Don't Shake the Flask

Because you don't know if it'll explode

Tag: play

Toying with Fun

Recently I discovered this virtual LEGO builder. It’s perfect for those who don’t have the money or the space to buy a bunch of LEGO bricks.

LEGO was one of my favorite toys while I was growing up. Basically, I had all these building blocks and I could build any damn thing I wanted. I was only limited by my imagination. Most of the other toys I had were what I considered to be gender neutral. A robot, wooden models of dinosaur skeletons, stuffed toys, a light microscope (which turned out to be somewhat prophetic as I still use microscopes–for work). At one point, I also had some My Little Ponies although nowadays, one could make the argument that those are gender neutral as well.

Another time, I had somehow convinced my parents to buy me a gigantic purple makeup case. I was fascinated by it because it had all these compartments inside. But being me, I didn’t use it for makeup storage at all. Instead, I turned it into my personal curio case which I had stuffed with minerals, shells, miniatures, and other assorted odd things. Eventually I had so much stuff, it overflowed into a large green case that was supposed to be for art supplies but, well, I certainly wasn’t going to use it for its intended purpose as I wasn’t the arty one in my family.

Dolls and action figures were another matter. I didn’t like toys as representations of people. Was I a budding misanthropist? I don’t think so, but I’m sure back then, I probably couldn’t have been able to articulate exactly why I disliked those sorts of toys. In hindsight, it had far more to do with my personality and my priorities for play rather than cultural baggage or any feminist notions.

So what the heck do I mean by “priorities for play”? It means my reasons for playing with toys. I wanted to have fun, of course, but my idea of fun involves imagination and curiosity. Robots and microscopes and, yes, even ponies are toys built for imagination and/or curiosity. Dolls (and to some extent, action figures) don’t fit those two purposes so well. When you’re playing with a doll in the typical way (and not setting fire to it to figure out its combustible properties), you are mimicking real life. And personally, when I play, I look for the extraordinary, the wonderful, the fascinating. Not the mundane.

Other people might find dolls extraordinary, wonderful, and fascinating. And that’s fine. I’m not saying that when they’re playing with dolls, the fun they’re having is quantitatively or even qualitatively different than the fun that I’m having with my stuff. But I suggest that sort of fun they’re having is possibly different than mine. Do they activate different parts of the brain? I have no idea–but it would be an interesting study.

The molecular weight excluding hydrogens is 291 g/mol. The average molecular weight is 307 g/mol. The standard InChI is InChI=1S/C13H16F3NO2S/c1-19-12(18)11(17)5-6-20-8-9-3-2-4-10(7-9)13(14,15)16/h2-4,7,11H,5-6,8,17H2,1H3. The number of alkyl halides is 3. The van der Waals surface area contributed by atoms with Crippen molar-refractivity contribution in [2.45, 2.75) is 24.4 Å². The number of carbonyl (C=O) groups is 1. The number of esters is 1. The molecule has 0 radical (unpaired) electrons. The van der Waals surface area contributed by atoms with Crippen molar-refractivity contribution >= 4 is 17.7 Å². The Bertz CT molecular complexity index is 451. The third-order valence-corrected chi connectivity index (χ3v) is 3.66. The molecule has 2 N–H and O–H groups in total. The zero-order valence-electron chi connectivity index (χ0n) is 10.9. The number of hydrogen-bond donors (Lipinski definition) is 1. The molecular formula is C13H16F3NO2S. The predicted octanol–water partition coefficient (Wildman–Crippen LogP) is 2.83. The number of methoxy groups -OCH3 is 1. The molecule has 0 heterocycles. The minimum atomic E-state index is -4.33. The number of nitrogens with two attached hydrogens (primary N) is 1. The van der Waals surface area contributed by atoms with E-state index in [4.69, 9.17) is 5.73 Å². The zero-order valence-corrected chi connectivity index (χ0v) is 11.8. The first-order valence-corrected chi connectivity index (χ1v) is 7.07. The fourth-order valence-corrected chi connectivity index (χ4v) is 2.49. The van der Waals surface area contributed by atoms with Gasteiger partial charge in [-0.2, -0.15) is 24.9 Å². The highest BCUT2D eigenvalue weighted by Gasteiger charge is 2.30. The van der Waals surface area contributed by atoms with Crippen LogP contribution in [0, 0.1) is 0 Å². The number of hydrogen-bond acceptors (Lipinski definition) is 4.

I have no problem with what people play with as long as it’s their own choice to play with that toy. Toys are for fun. It’s only when certain toys are forced upon a kid or are marketed towards a certain segment of the population that I think toys cease to be fun. Instead, they become tools to either enforce or break social norms.

So, back to the toy that started all this–LEGO. I’d say, go, play with it because it’s fun. And if you hate LEGO, then go play with something else! The whole point is to not let others dictate your play. Listen to yourself and play what you want to play.

We Need Skydiving with Microscopes

In a recent conversation, a post-doc expressed her disbelief that our boss’s kid was extremely upset after a sports injury when she was majoring in something completely different at college.

I explained: “When you can no longer do something that you love, of course it’s going to make you sad.”  If something that you enjoy for fun is no longer accessible to you, wouldn’t you fall into a depression, too?

The post-doc didn’t get it.  In her thinking, the kid should have been relieved that the injury wasn’t so serious as to prevent school work from being done.

This got me thinking about different mindsets.  There’s this saying in academia about “working hard and playing hard.”  People do both, but it seems that they only truly care about one or the other.  For one person, career and academics are the only important things.  Everything else is extraneous, a way to let off steam, or merely a means to an end.  Dividing one’s attention is deemed frivolous and unfocused.  For other people, passions aren’t restrained to any one thing.  Spreading it out, for them, is evidence of a full, well-rounded life.

People can be successful with either mindset.  Yet I find myself wavering, in limbo.  To the singularly focused, I may seem like a dabbler.  Some find it abhorrent that I’m not chained to the lab bench 24/7 let alone frittering away my time scribbling in this blog.  And then there are others who are too polite (or not) to tell me that I’m a dud for not taking advantage of every  weekend to go skiing, paragliding, or even attending stamp collecting conventions.

In either case, I kind of feel bad for not being driven enough to suit certain tastes.  Or not interesting enough to be bothered with.  But there’s nothing I can do about it.  So I’ll just keep trudging along, as I am.